Items tagged with Ney

According to HWBot, the world record for memory overclocking has fallen again. Christian Ney, a Swiss overclocker, hit DDR3-3736MHz with a 4GB G.Skill RipjawZ DIMM. He used liquid nitrogen to keep the processor and memory cool, down to -197 degree C both at idle and under load. The screenshots of CPU-Z tell the tale. The memory was set to timings of 11 (CAS), 13 (RAS to CAS delay), 13 (RAS precharge), 36 (tRAS cycle time). Ney’s rig consisted of the aforementioned G.Skill memory as well as an AMD A8-3870K processor, Voodoo3 2000 PCI (Avenger) graphics card, Gigabyte GA-A75-UD4H motherboard,... Read more...
On Friday, Apple's iPhone went on sale in 21 other countries, including India and Poland as iPhone 3G Rollout Phase II began. While demand for the iPhone 3G has been loud and clear in many countries so far (unlike 3G service on the device), the iPhone isn't quite such a hot commodity in the newly launched set countries. For one, Telekomunikacja Polska (TP), which France Telecom (whose wireless division is Orange) has a controlling stake in, has admitted it used actors to form fake lines, trying to make people believe that demand for the iPhone was higher than it actually was (see above). TP spokesman... Read more...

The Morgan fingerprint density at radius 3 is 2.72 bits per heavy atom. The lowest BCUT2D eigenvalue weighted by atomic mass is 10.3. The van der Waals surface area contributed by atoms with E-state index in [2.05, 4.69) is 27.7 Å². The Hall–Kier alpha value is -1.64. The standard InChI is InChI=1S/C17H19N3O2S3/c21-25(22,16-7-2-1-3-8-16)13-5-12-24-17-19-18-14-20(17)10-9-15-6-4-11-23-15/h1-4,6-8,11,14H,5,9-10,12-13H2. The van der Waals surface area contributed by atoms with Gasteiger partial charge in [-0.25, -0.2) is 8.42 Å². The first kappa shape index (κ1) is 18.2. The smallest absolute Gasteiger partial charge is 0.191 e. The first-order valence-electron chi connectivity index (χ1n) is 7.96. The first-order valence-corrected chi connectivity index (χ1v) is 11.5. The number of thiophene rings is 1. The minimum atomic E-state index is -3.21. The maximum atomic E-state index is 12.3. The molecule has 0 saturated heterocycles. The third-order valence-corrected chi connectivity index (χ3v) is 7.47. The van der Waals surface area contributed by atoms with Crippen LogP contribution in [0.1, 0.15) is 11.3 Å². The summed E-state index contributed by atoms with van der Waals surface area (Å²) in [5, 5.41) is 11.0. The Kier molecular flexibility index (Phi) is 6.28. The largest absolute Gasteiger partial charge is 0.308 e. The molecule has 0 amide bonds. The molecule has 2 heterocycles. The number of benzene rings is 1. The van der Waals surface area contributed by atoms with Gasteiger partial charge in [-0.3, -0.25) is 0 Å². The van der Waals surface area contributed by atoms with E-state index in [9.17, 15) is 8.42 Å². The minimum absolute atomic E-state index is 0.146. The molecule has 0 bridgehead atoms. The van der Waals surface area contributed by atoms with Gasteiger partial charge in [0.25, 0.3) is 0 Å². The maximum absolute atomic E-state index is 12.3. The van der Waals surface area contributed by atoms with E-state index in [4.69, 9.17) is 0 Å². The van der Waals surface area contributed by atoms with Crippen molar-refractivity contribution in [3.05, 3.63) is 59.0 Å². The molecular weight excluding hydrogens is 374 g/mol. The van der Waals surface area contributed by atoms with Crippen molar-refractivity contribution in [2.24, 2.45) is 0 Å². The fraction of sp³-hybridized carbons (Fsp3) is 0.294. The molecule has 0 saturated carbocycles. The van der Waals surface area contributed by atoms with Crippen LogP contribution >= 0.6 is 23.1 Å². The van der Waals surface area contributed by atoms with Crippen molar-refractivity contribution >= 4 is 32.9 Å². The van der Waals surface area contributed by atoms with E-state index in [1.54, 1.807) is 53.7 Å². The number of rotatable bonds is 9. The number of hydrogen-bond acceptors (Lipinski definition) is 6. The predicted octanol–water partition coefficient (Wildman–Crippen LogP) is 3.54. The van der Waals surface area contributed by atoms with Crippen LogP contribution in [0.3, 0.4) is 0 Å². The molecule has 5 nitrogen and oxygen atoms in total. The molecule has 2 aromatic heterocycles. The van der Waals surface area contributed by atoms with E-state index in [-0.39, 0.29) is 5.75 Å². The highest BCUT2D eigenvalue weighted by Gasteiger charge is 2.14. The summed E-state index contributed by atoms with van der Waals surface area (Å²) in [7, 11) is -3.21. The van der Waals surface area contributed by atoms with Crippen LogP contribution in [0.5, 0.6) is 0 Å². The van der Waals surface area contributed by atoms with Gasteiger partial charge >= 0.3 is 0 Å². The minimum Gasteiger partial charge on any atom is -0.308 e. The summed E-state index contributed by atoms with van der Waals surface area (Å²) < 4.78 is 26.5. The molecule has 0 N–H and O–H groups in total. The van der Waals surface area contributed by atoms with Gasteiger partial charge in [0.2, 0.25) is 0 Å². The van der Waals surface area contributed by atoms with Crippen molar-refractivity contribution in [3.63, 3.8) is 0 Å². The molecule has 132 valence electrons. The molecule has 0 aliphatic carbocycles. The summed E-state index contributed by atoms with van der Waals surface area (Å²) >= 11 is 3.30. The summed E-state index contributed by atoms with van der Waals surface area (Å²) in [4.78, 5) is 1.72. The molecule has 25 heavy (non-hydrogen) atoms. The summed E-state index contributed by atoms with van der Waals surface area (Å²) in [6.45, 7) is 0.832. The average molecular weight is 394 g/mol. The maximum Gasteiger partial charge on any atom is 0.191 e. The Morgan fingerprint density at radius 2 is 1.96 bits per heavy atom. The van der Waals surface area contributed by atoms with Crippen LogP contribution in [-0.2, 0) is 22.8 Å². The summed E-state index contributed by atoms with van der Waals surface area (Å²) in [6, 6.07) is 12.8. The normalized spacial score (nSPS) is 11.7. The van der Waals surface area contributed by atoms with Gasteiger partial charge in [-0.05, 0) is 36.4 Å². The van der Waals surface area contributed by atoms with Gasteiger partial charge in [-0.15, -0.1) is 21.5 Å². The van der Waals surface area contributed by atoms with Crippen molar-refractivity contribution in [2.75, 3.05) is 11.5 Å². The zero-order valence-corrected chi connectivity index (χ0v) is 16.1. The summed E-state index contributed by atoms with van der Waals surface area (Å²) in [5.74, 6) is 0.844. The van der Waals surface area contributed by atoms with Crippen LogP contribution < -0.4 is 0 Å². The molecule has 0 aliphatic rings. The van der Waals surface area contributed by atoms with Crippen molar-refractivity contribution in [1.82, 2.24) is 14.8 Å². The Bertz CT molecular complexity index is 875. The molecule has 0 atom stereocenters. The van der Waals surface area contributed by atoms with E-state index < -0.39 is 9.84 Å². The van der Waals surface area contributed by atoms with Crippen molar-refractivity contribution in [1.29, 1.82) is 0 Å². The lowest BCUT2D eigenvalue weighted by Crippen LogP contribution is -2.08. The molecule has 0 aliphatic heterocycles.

Microsoft may just have acknowledged that digital distribution of software, long (relatively) used for distribution and sales of games, may just be ready to hit the big time. In an understated announcement on a newsgroup, by an MVP, Microsoft has announced it is going to halt the sale of boxed copies of its Quicken competitor, Money Plus. Additionally, they have decided to skip a 2009 version. Here's the news from the newsgroup post: Microsoft Money Plus continues to be a valuable tool for our customers; however the feedback we are hearing is that the incremental updates to the software don't merit... Read more...